It is not a difficult guess what an actor of Mithunís calibre can bring to the table for such a role. As expected, he has carried the film on his broad shoulders creating Chinu Nandi who will leave a lasting impression on every audience memberís mind. And to give the credit where it is due, thatís because of the way the character was written by Gaurav, beside Mithunís engaging performance. One indeed was curious to see how Mithun revisits his own struggling days peppered with humiliation at the beginning of his career through Chinu Nandi (especially so, as Chinu is a struggler of Mithunís present age) at such a height of his career. And Mithun is spot on! Chinu is brought alive with the perfect body language and nuances. He even lets go his all-so-familiar hairstyle for the sake of getting under the skin of Chinu, with side-parted thinning hair, showing a bald pate in the middle. Sabyasachi matches step by step with Mithun in his portrayal of the proud and arrogant Joysundar who believes it is all him who will be talked about, no matter whatever fine a performance an actor has delivered in his film. Sharing screen with Mithun, yet being noticed in almost every scene is no mean achievement, especially for a new face. And Angana Bose is a revelation here. It wasnít easy to portray a lower middle class homemaker- doing household chores, happy in her world of daily soap operas and basking in the perceived glory of her husbandís acting calibre- never going over the top or the least bit melodramatic. And Angana really impresses with a finely measured performance. All I want to ask her, just like, I am sure, many in the audience, is where she has been all this while. Emma Brown is perfect as Isabella who has a passion for good cinema that is so strong that she bails out Joysundar, someone she admires as a director of calibre, when his producer backs out due to poor business prospect of his films. Debashree impresses after long as the directorís wife, suffering acute loneliness in her family of two, her only Ďpoliteí demand from her celebrity husband is a little Ďtogetherí time, that gets unfulfilled in the course of his busy schedule (He starts scripting of Paras Pathar just after return from Berlin Film Festival in a hotel room for solitude.). Shaheb Chetterjee is good as the rising star in the industry. Only the director would have done well keeping in mind that Bangla mainstream has hardly had a bearded hero. The late Kunal Mitra plays the reigning superstar well. (The character is popularly known by his nickname. Any reference point here?). Saswata Chatterjee has done a class job with dubbing for Kunal after he passed away.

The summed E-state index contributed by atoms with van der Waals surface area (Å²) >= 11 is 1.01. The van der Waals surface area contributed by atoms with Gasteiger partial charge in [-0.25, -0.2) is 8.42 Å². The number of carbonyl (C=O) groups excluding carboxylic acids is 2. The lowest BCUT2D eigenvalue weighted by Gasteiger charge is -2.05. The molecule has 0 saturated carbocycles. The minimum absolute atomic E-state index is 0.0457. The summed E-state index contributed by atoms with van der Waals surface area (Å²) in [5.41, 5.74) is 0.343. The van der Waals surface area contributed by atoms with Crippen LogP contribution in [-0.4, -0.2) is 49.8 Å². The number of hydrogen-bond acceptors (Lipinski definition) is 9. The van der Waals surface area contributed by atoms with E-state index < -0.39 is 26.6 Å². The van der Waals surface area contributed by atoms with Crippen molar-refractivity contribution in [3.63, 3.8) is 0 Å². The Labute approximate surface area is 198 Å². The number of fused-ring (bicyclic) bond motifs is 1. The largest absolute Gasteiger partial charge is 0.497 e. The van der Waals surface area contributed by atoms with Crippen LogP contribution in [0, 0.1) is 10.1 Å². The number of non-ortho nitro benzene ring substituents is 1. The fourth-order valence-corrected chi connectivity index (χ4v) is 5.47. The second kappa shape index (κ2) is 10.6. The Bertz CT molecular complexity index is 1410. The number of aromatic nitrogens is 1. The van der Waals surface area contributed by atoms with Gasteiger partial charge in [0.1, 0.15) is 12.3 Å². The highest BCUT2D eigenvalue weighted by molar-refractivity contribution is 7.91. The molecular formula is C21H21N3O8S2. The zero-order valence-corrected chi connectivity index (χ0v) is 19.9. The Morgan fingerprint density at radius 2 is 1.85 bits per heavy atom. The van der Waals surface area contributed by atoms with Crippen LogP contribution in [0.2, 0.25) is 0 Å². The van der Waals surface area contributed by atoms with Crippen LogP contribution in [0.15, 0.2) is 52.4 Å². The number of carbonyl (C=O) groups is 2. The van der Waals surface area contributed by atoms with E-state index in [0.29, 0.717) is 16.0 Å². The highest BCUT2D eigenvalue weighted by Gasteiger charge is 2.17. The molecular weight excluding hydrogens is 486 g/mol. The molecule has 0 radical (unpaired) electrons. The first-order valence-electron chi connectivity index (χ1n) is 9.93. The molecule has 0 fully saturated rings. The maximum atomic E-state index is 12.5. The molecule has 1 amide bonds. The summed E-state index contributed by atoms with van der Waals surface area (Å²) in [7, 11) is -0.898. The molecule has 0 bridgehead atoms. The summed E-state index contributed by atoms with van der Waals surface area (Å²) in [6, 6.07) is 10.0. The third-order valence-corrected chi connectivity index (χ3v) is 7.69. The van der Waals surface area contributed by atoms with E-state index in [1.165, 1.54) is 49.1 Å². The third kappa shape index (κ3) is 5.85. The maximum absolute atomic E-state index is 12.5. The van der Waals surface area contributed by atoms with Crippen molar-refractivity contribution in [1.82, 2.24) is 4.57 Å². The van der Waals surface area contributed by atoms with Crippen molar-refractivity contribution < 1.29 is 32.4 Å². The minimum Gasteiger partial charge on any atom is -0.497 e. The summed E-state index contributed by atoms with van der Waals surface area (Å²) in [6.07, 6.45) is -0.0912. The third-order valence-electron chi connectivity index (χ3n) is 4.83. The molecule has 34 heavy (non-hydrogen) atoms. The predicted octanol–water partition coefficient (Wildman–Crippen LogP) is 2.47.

The technical department is as competent. Gaurav Panday is the able captain of the ship as the writer-director. Besides offering the audience some good writing that we come across rarely these days in Bangla cinema, he ably demonstrates what we call telling a simple tale simply, and excels at that. The general cinema-loving audience craves for such a soul-touching story that stays in their memory for a lifetime, just like they do for such a well-written character as Chinu that they can connect with at a deeper level. I am in fact a little amazed at his dialogue-writing, considering he lives in Mumbai, and hasnít apparently worked much in Kolkata (He co-wrote Anuranan with Aniruddha Roy Choudhury though). Mahesh Aneís camera captures the glitz of Berlin and todayís Tollygunge in the right tone, touching upon the latterís rich history. Gaurav has used music intelligently, providing relief at the right points and embellishing the film with the entertainment element and character. Debajyoti Mishra delivers a wonderful score. From the Asa jaoa track sung by Bonny Chakraborty (of Parikrama band) that comes back over and over again to provide the right background note, to Sundari kamala sung and performed on-screen by Paban Das Baul, with a fresh, urbanized take on this popular old folk number, through the remake of Kishore Kumarís famous Shing nei tobu naam tar singho into a disco track (sung by Rupam of Fossils)- all the compositions are spot on. Mahadeb Sheeís edit job holds a balanced, leisurely pace throughout. Particularly impressive was the slide change style in the scene where Chinu is narrating Bela his interactions with his foreign producer. One only wished the tonga ride footage was trimmed a bit.